“Goodnight Moon” does two things right away: It sets up a world and then it subverts its own rules even as it follows them. It works like a sonata of sorts, but, like a good version of the form, it does not follow a wholly predictable structure. Many children’s books do, particularly for this age, as kids love repetition and the books supply it. They often end as we expect, with a circling back to the start, and a fun twist. This is satisfying but it can be forgettable. Kids — people — also love depth and surprise, and “Goodnight Moon” offers both. Here’s what I think it does that is so radical and illuminating for writers of all kinds, poets and fiction writers and more.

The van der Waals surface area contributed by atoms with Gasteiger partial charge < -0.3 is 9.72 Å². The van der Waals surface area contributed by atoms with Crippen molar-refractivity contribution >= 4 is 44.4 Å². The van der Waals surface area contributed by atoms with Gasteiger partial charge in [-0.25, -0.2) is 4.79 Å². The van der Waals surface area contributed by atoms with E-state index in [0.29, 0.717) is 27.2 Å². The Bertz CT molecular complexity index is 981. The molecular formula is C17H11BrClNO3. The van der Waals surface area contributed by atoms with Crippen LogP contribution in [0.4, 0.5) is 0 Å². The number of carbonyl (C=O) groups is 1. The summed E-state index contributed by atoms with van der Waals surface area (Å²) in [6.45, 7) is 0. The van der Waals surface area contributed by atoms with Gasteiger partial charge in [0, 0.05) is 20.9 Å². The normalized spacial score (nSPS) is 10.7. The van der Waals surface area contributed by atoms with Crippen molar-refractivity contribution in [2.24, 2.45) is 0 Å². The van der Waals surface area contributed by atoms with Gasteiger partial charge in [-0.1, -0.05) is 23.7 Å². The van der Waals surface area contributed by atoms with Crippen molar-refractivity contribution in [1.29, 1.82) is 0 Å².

Couldn’t agree more. In the past 15 months, “Goodnight Moon” is by far the classic children’s books that I’ve enjoyed reading the most.